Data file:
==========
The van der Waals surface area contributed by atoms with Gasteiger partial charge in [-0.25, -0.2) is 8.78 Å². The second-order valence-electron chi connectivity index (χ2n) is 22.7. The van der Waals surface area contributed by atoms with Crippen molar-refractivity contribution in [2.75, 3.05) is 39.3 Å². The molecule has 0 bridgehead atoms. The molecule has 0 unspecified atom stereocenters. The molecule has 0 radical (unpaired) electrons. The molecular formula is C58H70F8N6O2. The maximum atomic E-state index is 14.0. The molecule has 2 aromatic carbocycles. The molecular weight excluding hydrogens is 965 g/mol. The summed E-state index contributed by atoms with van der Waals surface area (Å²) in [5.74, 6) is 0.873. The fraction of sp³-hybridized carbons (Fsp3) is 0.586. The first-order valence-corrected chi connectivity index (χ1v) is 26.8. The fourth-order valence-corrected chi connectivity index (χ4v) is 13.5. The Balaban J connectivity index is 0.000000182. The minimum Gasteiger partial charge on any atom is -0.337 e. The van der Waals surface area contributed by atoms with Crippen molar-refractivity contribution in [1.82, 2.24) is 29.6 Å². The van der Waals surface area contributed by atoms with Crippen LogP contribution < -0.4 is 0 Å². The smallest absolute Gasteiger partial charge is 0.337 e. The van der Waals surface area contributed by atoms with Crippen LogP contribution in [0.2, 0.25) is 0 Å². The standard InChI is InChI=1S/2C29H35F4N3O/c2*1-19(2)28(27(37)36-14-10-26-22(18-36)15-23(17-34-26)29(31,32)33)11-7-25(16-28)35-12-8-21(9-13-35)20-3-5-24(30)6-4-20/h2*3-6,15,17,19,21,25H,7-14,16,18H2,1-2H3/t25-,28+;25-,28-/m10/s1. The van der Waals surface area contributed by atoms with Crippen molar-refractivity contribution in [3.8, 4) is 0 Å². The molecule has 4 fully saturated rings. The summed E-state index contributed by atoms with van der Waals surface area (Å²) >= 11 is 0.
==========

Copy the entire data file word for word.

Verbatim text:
The van der Waals surface area contributed by atoms with Gasteiger partial charge in [-0.25, -0.2) is 8.78 Å². The second-order valence-electron chi connectivity index (χ2n) is 22.7. The van der Waals surface area contributed by atoms with Crippen molar-refractivity contribution in [2.75, 3.05) is 39.3 Å². The molecule has 0 bridgehead atoms. The molecule has 0 unspecified atom stereocenters. The molecule has 0 radical (unpaired) electrons. The molecular formula is C58H70F8N6O2. The maximum atomic E-state index is 14.0. The molecule has 2 aromatic carbocycles. The molecular weight excluding hydrogens is 965 g/mol. The summed E-state index contributed by atoms with van der Waals surface area (Å²) in [5.74, 6) is 0.873. The fraction of sp³-hybridized carbons (Fsp3) is 0.586. The first-order valence-corrected chi connectivity index (χ1v) is 26.8. The fourth-order valence-corrected chi connectivity index (χ4v) is 13.5. The Balaban J connectivity index is 0.000000182. The minimum Gasteiger partial charge on any atom is -0.337 e. The van der Waals surface area contributed by atoms with Crippen molar-refractivity contribution in [1.82, 2.24) is 29.6 Å². The van der Waals surface area contributed by atoms with Crippen LogP contribution < -0.4 is 0 Å². The smallest absolute Gasteiger partial charge is 0.337 e. The van der Waals surface area contributed by atoms with Crippen LogP contribution in [0.2, 0.25) is 0 Å². The standard InChI is InChI=1S/2C29H35F4N3O/c2*1-19(2)28(27(37)36-14-10-26-22(18-36)15-23(17-34-26)29(31,32)33)11-7-25(16-28)35-12-8-21(9-13-35)20-3-5-24(30)6-4-20/h2*3-6,15,17,19,21,25H,7-14,16,18H2,1-2H3/t25-,28+;25-,28-/m10/s1. The van der Waals surface area contributed by atoms with Crippen molar-refractivity contribution in [3.8, 4) is 0 Å². The molecule has 4 fully saturated rings. The summed E-state index contributed by atoms with van der Waals surface area (Å²) >= 11 is 0.